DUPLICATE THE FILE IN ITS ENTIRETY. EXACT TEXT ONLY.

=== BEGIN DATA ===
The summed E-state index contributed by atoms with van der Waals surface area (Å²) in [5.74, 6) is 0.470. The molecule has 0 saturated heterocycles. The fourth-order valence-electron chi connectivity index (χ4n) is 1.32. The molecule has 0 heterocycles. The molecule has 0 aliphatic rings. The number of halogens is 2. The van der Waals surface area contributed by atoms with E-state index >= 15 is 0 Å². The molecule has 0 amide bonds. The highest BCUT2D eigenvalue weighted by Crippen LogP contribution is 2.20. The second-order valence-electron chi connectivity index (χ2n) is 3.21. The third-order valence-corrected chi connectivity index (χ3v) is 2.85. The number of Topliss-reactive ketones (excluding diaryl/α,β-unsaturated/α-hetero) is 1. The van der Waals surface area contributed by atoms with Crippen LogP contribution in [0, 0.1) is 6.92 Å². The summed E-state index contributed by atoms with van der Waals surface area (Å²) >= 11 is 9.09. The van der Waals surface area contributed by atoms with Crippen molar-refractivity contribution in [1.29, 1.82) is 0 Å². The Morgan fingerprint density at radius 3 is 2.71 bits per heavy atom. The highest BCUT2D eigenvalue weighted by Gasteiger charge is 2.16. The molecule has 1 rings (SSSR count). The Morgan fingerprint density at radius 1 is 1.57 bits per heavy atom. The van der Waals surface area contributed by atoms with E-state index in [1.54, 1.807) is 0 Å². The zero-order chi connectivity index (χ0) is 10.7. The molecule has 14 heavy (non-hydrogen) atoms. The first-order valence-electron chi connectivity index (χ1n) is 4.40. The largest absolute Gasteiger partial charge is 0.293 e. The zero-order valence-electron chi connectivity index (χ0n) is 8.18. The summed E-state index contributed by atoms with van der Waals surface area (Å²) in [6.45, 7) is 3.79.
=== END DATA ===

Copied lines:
The summed E-state index contributed by atoms with van der Waals surface area (Å²) in [5.74, 6) is 0.470. The molecule has 0 saturated heterocycles. The fourth-order valence-electron chi connectivity index (χ4n) is 1.32. The molecule has 0 heterocycles. The molecule has 0 aliphatic rings. The number of halogens is 2. The van der Waals surface area contributed by atoms with E-state index >= 15 is 0 Å². The molecule has 0 amide bonds. The highest BCUT2D eigenvalue weighted by Crippen LogP contribution is 2.20. The second-order valence-electron chi connectivity index (χ2n) is 3.21. The third-order valence-corrected chi connectivity index (χ3v) is 2.85. The number of Topliss-reactive ketones (excluding diaryl/α,β-unsaturated/α-hetero) is 1. The van der Waals surface area contributed by atoms with Crippen LogP contribution in [0, 0.1) is 6.92 Å². The summed E-state index contributed by atoms with van der Waals surface area (Å²) >= 11 is 9.09. The van der Waals surface area contributed by atoms with Crippen molar-refractivity contribution in [1.29, 1.82) is 0 Å². The Morgan fingerprint density at radius 3 is 2.71 bits per heavy atom. The highest BCUT2D eigenvalue weighted by Gasteiger charge is 2.16. The molecule has 1 rings (SSSR count). The Morgan fingerprint density at radius 1 is 1.57 bits per heavy atom. The van der Waals surface area contributed by atoms with E-state index in [1.54, 1.807) is 0 Å². The zero-order chi connectivity index (χ0) is 10.7. The molecule has 14 heavy (non-hydrogen) atoms. The first-order valence-electron chi connectivity index (χ1n) is 4.40. The largest absolute Gasteiger partial charge is 0.293 e. The zero-order valence-electron chi connectivity index (χ0n) is 8.18. The summed E-state index contributed by atoms with van der Waals surface area (Å²) in [6.45, 7) is 3.79.